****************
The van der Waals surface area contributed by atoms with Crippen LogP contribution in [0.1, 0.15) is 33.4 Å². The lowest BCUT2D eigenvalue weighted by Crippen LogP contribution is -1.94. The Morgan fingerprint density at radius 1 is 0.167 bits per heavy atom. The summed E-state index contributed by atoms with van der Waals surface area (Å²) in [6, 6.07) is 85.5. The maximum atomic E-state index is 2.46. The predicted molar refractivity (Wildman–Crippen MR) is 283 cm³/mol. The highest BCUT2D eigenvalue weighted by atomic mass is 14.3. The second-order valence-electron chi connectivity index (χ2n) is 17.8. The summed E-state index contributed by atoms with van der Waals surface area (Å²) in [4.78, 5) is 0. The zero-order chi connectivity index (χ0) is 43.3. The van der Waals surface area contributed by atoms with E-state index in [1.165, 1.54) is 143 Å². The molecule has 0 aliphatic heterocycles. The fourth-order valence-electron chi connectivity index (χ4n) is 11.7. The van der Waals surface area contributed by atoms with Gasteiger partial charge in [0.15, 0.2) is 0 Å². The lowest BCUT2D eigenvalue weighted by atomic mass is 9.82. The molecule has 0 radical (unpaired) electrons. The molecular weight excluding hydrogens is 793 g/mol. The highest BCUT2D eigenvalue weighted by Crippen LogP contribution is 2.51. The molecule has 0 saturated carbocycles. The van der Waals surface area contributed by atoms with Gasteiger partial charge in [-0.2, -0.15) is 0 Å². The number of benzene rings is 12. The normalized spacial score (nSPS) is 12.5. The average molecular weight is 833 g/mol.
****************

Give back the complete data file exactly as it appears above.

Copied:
The van der Waals surface area contributed by atoms with Crippen LogP contribution in [0.1, 0.15) is 33.4 Å². The lowest BCUT2D eigenvalue weighted by Crippen LogP contribution is -1.94. The Morgan fingerprint density at radius 1 is 0.167 bits per heavy atom. The summed E-state index contributed by atoms with van der Waals surface area (Å²) in [6, 6.07) is 85.5. The maximum atomic E-state index is 2.46. The predicted molar refractivity (Wildman–Crippen MR) is 283 cm³/mol. The highest BCUT2D eigenvalue weighted by atomic mass is 14.3. The second-order valence-electron chi connectivity index (χ2n) is 17.8. The summed E-state index contributed by atoms with van der Waals surface area (Å²) in [4.78, 5) is 0. The zero-order chi connectivity index (χ0) is 43.3. The van der Waals surface area contributed by atoms with E-state index in [1.165, 1.54) is 143 Å². The molecule has 0 aliphatic heterocycles. The fourth-order valence-electron chi connectivity index (χ4n) is 11.7. The van der Waals surface area contributed by atoms with Gasteiger partial charge in [0.15, 0.2) is 0 Å². The lowest BCUT2D eigenvalue weighted by atomic mass is 9.82. The molecule has 0 radical (unpaired) electrons. The molecular weight excluding hydrogens is 793 g/mol. The highest BCUT2D eigenvalue weighted by Crippen LogP contribution is 2.51. The molecule has 0 saturated carbocycles. The van der Waals surface area contributed by atoms with Gasteiger partial charge in [-0.2, -0.15) is 0 Å². The number of benzene rings is 12. The normalized spacial score (nSPS) is 12.5. The average molecular weight is 833 g/mol.